Thursday, October 12, 2006

A Reflection on the Death Penalty

By Terry McCaffrey
October 12, 2006

Note: Terry McCaffrey is the Liaison on the Death Penalty to the Human Concerns Commission of the Diocese of San Jose. Terry is also the Northern California Coordinator for California People of Faith Working Against the Death Penalty and Area Coordinator for the Amnesty International USA, Program to Abolish the Death Penalty. For additional information on Catholic opposition to the Death Penalty, see the Catholic Campaign to End the Use of the Death Penalty.

October is Respect Life Month. In the words of Bishop McGrath, “Life is to be respected at all stages." This means that we support the life of the unborn and it also means that we support the life of those who kill.

Although I am fortunate that none of my loved ones has been murdered, I would like to share some of my experiences with those that have been touched by the death penalty. I have met family members that have lost a loved one to violence. Their pain is enormous. Some are very angry. But some have transformed their pain and have come to forgive the perpetrator.

But there are others that who are also suffering. I have met a mother whose son is on death row. Every other weekend she travels from Santa Monica to visit her son in San Quentin. She is devastated.

Then there are those who carry out executions. A few years ago I interviewed a warden who was in charge of executing people. In his interview he said. Each night after an execution “I went home to my house in the middle of the night and climbed into the shower and scrubbed and scrubbed and scrubbed. But you can’t make your self feel clean.”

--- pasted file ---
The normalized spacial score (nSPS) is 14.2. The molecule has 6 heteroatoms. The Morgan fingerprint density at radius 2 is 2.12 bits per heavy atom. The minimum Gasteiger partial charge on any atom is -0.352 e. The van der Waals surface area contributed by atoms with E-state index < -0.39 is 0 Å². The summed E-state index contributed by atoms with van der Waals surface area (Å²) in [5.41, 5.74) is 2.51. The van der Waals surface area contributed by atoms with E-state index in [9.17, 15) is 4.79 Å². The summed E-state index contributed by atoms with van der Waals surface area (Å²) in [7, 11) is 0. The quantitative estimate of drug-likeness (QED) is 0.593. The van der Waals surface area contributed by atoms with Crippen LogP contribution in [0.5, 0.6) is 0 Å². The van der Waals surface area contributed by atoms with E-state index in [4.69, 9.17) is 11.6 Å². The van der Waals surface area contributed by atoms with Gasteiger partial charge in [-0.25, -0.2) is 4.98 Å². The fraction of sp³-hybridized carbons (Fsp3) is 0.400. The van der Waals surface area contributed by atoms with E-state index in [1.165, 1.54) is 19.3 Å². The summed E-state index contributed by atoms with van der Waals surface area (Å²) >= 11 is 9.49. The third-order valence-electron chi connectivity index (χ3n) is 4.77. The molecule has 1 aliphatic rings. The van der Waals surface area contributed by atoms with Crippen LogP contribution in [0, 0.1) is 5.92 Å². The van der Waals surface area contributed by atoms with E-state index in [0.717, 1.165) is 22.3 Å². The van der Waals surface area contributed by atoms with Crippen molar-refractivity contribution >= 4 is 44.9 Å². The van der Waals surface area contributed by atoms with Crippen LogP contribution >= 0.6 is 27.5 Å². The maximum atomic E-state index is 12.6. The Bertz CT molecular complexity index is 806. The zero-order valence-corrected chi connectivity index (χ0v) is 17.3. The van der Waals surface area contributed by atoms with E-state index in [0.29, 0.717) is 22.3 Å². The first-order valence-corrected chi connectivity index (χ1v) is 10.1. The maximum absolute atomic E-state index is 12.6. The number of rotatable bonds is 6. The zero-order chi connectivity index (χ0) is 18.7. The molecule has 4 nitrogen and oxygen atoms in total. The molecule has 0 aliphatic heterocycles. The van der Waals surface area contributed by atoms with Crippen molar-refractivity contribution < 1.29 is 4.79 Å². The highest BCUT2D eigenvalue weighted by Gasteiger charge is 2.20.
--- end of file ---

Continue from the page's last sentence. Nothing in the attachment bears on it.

“I was troubled as I stood and watched these guys die in the gas chamber thinking: What are my children deep down thinking of their father? And ultimately what is my God going to ask of me when my time comes to be judged? "

So you see there is plenty of pain to go all around.

For me the crucial issue about the death penalty is what does Jesus have to say. We have a direct answer. When Jesus was confronted by the woman who was about to be stoned to death he said “Let you who is without sin caste the first stone.” Jesus was about love, compassion and forgiveness. There is no love and compassion about killing someone.

The message of forgiveness and reconciliation is a very difficult one to bridge. Yet in our culture of violence we have a recent sterling example that stands out. You will all be familiar with the killing of five Amish school girls in Lancaster County in Pennsylvania. The universal response of the Amish community was one of forgiveness. In fact they have set up a trust fund to take care of the family of the perpetrator of this crime.

The challenge of the Gospel is not an easy path to follow. This is the challenge we face regarding the death penalty.


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